b)   Fire Pump applications are discussed in Article 695 of NFPA 70: National Electrical Code

c)   NFPA 70 695.6(C)(2) states that conductors must have a minimum ampacity in accordance with Article 430.22.

d)   NFPA 70 430.22 says that a continuous duty application requires conductors rated for not less than 125% of the motor’s full load current as determined by Article 430.6(A)(1).

e)   NFPA 20 9.5.1.5 states that all motors shall be rated for continuous duty.

f)     NFPA 70 460.6(A)(1) states that “Tables 430.247 through 430.250 shall be used to determine the ampacity of conductors or ampere rating of switches, branch-circuit and ground fault protections instead of the actual current rating marked on the motor nameplate.”

g)   For our example of a 100HP 480V motor, Table 430.250 applies as this table is for three phase alternating current motors.  There it shows that 124 amps is the correct full-load current for a 480V, 100HP motor.  Note that the table gives nominal voltage ranges, such as 440-480 and not specific voltages such as 473V.  So, for example, if the incoming voltage happens to be 492V for instance, the 460V chart is still used.

h)   Then, for determining the correct conductors for a 124 amp motor, again NFPA 70 430.22 says that a continuous duty application requires conductors rated for not less than 125% of the motor’s full load current.  So, 124 amps times 1.25 equals 155 amps.

i)     NFPA 430.6 states that “The size of conductors supplying equipment covered by Article 430 shall be selected from the allowable ampacity tables in accordance with (section) 310.15”.

j)     NFPA 70 Table 430.5 shows that Article 430 covers fire pumps.

k)   NFPA 310.15(A)(1) and 310.15(B) state that tables 310.16 through 310.19 show the ampacities for conductors.

l)     Table 310.16 applies to our example 480V, 100HP motor.  There it shows that to provide 155 amps, 2/0 conductors are required.  The 1/0 size would not be large enough as it provides up to 150 amps and the 3/0 size would be okay as it provides up to 200 amps but is larger than necessary.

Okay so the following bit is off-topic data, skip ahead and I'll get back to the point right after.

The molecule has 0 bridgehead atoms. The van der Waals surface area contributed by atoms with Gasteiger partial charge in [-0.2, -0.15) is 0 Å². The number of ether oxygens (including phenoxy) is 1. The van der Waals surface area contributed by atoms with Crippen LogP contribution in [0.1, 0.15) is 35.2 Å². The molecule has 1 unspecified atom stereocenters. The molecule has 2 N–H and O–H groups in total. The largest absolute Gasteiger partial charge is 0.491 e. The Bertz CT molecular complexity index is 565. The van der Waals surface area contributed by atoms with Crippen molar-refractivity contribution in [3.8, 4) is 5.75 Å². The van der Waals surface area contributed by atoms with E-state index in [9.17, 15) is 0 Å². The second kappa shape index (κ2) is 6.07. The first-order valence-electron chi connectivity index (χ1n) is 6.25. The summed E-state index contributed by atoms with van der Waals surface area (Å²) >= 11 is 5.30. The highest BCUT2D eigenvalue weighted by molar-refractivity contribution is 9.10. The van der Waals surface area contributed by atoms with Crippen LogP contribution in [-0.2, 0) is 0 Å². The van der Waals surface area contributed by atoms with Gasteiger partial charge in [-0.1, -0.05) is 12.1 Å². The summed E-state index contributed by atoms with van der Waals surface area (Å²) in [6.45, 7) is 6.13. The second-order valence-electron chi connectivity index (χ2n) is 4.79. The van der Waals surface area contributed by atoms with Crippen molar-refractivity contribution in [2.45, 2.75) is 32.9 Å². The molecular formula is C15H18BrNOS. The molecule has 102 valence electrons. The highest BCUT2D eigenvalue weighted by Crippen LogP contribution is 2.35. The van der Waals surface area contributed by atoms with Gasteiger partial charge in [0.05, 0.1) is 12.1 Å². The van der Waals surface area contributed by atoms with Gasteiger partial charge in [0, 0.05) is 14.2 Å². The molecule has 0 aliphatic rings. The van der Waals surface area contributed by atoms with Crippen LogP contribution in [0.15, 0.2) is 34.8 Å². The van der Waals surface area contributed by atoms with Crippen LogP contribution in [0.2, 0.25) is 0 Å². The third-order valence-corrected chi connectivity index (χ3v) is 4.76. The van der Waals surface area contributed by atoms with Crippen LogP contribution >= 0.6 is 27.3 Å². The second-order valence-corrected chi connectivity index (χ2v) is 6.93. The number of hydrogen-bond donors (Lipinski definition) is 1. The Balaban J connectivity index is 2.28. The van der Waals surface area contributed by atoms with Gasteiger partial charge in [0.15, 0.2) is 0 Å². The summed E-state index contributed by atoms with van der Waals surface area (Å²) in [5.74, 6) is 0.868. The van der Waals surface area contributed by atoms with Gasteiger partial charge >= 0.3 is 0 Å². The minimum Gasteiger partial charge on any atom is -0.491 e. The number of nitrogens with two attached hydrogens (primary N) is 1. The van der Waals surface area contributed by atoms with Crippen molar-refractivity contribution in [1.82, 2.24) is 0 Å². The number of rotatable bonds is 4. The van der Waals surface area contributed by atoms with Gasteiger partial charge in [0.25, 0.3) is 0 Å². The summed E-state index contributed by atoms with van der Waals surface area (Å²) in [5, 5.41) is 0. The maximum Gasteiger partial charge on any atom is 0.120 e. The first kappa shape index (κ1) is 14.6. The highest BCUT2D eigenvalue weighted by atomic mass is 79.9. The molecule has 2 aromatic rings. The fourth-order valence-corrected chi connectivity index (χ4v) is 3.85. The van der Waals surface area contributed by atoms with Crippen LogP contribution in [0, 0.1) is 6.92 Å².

m)  Also, if the power source will supply equipment other than the fire pump only, NFPA 70 695.6(C)(1) states that 125% of the full load current of the pressure maintenance pump and 100% of the associated accessories (such as a remote alarm panel) must be added to the value found in Table 430.250 to determine conductor sizing.

Please log in to rate this.
0 people found this helpful.


Method:

  1. If the motor/controller starting method is:

a)   Across-the-Line (FTA1000)

b)   Primary Resistance (FTA1500)

c)   Autotransformer (FTA1800)

d)   Soft-Starter (FTA1930)

  • Use the same method to determine wire size as shown above for between power source(s) and controller.  (In our example a 480V, 100HP motor uses 2/0 conductors).
  • For these controllers, three conductors (plus ground) are used between the controller and the motor.
  1. If the motor/controller starting method is Part Winding (FTA1250):

a)   Find the motor full load amps from Table 430.250.

b)   Multiply the # amps by 1.25

c)   Divide this number of amps result by 2

d)   Divide this number by .80 and find this result in Table 310.16 in the 75C column *

e)   Connect six conductors (plus ground) between the controller and the motor.

f)     480V,100HP uses 3 AWG

  1. If the motor/controller starting method is Wye-Delta Open (FTA1300) or Wye-Delta Closed (FTA1350):

a)   Find the # amps from Table 430.250.

b)   Multiply this # amps by 1.25

c)   Multiply this number of amps result by 0.58

d)   Divide this number by .80 and find this result in Table 310.16 in the 75C column *

e)   Connect six conductors (plus ground) between the controller and the motor.

f)     480V,100HP uses 2 AWG

      Example:  Part Winding Start & Six conductors ran in common conduit:

                  100hp. 460V = 124 FLA  (Table 430.25)

(124 X 1.25) divided by 2 = 77.50, then 77.50 divided by .80 = 96.88